Anonymous from Charlotte said something that I want to explain. He said "Even when you drive through the "upscale" neighborhoods (like Dilworth) you see nothing but yard after yard with an Obama sign." That might sound unsurprising to people who think upscale = liberal elite. Unlike in other parts of the country, in the South, in my lifteime the vast majority of the rich white people have been republicans. Even those who wetnt to Yale law school, etc.  No question. In my grandparents' generation, yes, these folks would have been dems. But since then, the "elites", the "upscale" have been reliably republican. Young professionals who were liberal elites other places before they moved to Charlotte cannot explain the support everywhere.   
Al's reporting from NC, along with what I've heard from SC, suggests that SC might not be too far off fro Obama either. Back int he primaries, I found this site when I realized the mainstream media wasn't covering SC fully. I stand by what I said then:

As the Clintons and some media observers have been busy qualifying Barack Obama's landslide victory in South Carolina, I've been thinking about the demographics of SC.  Yes, a third of the state's population, give or take, is African American. BUT that percentage is not distributed evenly across the state. Almost all of the voters in some counties, especially in the SE corner of the state, are African American, whereas other counties have much lower African American populations. 

If the South Carolina vote was merely the result of race politics, Obama would have won where black people are concentrated and not in the whiter counties.  HE WON 44 of 46 counties. Obama prevailed in ALL except two counties (John Edwards took Oconee, where he grew up, and Hillary Clinton took Horry, where Myrtle Beach is located).  Obama did not prevail only in places like Orangeburg and Kingstree and Jasper County.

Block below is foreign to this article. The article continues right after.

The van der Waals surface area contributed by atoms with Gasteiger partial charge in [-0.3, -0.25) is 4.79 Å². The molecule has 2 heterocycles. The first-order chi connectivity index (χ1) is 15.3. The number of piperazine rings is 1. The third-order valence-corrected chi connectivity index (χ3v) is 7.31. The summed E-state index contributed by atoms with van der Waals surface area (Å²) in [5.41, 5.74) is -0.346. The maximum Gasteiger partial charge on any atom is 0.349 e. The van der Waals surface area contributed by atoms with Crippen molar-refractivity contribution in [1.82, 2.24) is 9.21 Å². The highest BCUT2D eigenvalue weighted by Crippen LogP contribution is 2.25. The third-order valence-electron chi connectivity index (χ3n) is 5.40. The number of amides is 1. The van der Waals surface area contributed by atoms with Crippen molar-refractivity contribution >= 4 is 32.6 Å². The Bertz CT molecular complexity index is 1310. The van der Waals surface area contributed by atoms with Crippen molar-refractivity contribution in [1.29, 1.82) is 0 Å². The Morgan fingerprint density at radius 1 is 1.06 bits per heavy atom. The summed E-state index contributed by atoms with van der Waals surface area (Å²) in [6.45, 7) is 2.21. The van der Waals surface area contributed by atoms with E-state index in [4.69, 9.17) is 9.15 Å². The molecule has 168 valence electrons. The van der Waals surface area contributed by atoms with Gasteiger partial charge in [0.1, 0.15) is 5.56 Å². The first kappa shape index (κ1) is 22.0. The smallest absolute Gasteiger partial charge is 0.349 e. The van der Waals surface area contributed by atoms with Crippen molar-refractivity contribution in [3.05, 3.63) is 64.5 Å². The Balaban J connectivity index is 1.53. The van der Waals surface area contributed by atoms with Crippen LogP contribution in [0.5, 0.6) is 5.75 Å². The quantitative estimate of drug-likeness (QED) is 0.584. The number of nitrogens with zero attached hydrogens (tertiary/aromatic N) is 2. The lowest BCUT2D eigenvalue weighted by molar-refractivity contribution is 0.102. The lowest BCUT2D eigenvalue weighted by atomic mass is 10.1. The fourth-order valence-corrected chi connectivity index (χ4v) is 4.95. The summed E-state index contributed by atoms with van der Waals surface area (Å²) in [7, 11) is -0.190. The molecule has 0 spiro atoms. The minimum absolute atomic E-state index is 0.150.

He took Greenville and Spartanburg. He took Lexington County, one of the whitest and most republican counties in the state.  He took all but one of the counties in the upstate, which are demographially more similar to North Carolina that the lowcountry of South Carolina.  

   Instead of looking at SC as a whole, and dismissing the results, because other states don't share it's demographic profile, I think we should look at the counties.  I think we would find that some of the counties, especially in the upstate, are reasonably similar to to the February 5 states.

 

Voter purges

Just a heads up about an NYT article showing massive purges of voters from the rolls (in conflict with federal regulations) - often in swing states - sometimes more voters purged than new registrations!  Definitely worth a read, and hopefully this will get enough publicity to be rectified before the election... Pretty scary.

OK now on to read Al's piece (and then to a phonebank at my office today...)

Preaching?

Catherine Cain - Pam cited ONE Scripture, she hardly gave a sermon. I understand that the "rubbish" offends you, but just as you feel free to express your views on the subject of religion, that freedom should extend to others as well. I agree that this is not a blog about religion, but if people want to cite the Bible, the Torah, the Koran or any other book, religious or not, when discussing a topic, I don't see why the shouldn't be able to. And Al, if you choose not to let this post through, I totally understand. Its not on topic, but I wanted to say my two cents.

Kudzu redux

Yeah, Kudzu produces VOCs and ground ozone...but on the upside, it is also being studied as a source of energy...a supplement to corn for biofuel. http://www.daytondailynews.com/shared/content/shared/news/stories/2008/0...

Four Months Ago: "We can't vote for... one of them."

This Morning: "I'm voting for Obama. Roger too. He can't stand that woman."

I live in east Tennessee, deep Appalachia, and the above quotes are from  a rural white woman who does odd jobs on the weekends at the place where my mother-in-law works. Four months ago, in the break room, she saw Obama on the TV and declared that neither she nor her husband could vote for a black man. This morning, she was asking my mother-in-law when early voting started because she and her husband wanted to cast their votes for Barack Obama as soon as possible.